Principal causes behind unkindness
What are some leading causes of heartless conflicts in life?
One look at kindness and its opponent gives the answer.
Kindness is being well-disposed toward our self, neighbors, world, government, church and God. Kindness respects, values and promotes the development of another. Understanding the enemies of kindness is the best antidote for resolving conflicts.
Three opponents of kindness stand out most: the desire to dominate, resentfulness and envy.
Of the many broken marriages that I have witnessed, most have been because of a husband or wife who was domineering. The result was one spouse cutting off the space of the other, creating suffocation. Marital separation or violent domestic battles often followed.
The desire to dominate is natural. Early on in our education, we are encouraged to be No. 1, to climb to the top of the ladder and overcome all odds in achieving success. However, when this desire for achievement and being No. 1 becomes authoritarian, a pre-eminent value of life is absent: being humane and thinking of others first before self. When altruism, which is the heart of humanity, is missing, a selfish disposition sets in, with mayhem following.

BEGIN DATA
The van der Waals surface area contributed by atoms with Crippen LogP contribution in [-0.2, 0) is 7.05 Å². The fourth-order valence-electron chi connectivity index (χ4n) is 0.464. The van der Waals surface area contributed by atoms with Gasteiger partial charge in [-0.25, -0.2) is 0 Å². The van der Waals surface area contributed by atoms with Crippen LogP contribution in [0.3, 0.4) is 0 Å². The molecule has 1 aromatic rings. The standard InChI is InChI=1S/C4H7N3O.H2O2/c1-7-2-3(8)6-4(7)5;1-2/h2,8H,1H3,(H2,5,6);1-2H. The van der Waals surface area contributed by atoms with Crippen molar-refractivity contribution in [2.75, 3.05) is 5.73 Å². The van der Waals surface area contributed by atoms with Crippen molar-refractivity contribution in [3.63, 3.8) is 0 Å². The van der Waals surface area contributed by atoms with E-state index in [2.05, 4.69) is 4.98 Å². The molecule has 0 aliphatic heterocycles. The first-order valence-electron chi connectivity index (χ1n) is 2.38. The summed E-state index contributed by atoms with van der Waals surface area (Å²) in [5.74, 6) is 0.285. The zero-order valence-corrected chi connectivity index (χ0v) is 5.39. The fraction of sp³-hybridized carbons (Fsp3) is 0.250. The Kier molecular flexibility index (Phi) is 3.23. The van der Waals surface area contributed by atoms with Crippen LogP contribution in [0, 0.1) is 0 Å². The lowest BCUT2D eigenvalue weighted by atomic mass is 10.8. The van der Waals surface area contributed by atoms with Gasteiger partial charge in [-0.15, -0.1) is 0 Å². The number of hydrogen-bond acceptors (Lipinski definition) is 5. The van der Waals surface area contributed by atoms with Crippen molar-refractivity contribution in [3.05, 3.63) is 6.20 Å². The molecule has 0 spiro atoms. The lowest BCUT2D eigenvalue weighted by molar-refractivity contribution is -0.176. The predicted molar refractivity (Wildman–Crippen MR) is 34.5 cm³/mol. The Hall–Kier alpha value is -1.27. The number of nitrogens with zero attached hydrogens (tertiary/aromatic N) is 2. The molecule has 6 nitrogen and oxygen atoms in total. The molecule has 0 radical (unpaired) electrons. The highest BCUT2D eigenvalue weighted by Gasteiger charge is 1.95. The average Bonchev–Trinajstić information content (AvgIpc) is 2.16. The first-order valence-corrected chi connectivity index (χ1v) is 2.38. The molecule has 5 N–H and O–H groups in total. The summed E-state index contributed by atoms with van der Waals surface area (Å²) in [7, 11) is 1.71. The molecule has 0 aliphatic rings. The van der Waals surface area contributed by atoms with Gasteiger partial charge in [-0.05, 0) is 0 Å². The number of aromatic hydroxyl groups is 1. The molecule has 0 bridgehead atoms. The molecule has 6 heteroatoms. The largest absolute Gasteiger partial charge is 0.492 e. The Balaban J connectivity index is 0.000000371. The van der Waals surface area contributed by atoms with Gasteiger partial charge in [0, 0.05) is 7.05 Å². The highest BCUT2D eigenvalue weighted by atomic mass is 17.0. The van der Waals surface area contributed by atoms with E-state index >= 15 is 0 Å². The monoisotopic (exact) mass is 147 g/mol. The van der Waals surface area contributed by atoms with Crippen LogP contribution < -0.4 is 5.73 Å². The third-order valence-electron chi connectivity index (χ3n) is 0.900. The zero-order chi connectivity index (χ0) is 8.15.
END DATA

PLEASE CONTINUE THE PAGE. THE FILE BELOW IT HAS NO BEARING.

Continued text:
Resentfulness is another antithesis to kindness. Often it is due to the feeling of having suffered an injustice, expectations that ended in disappointment or rights being disregarded. A sour disposition erupts into feelings of revenge aimed at countering the hurt. The desire to pardon, practice magnanimity and let life begin anew evaporate.
Resentment is a dreadful disease because the more we dwell on a hurt, the more it festers and grows. It also takes the light out of our eyes. I have experienced resentful people who could never get over a grudge. They had become sad sacks who lost their sparkle and sense of joy.
Envy, yet another opponent of kindness, means: Your gain is considered my loss. Every time a person is promoted, it is seen as my demotion. Every time a person looks better than me, I feel I look worse because of him or her. Kindness on the other hand looks beyond itself. It does not begrudge others for what it lacks; rather, it rejoices with them.
When undesirable conflicts surface, they usually point to ill dispositions. Their solution is to understand the moods behind them.
Fr Eugene Hemrick (CNS)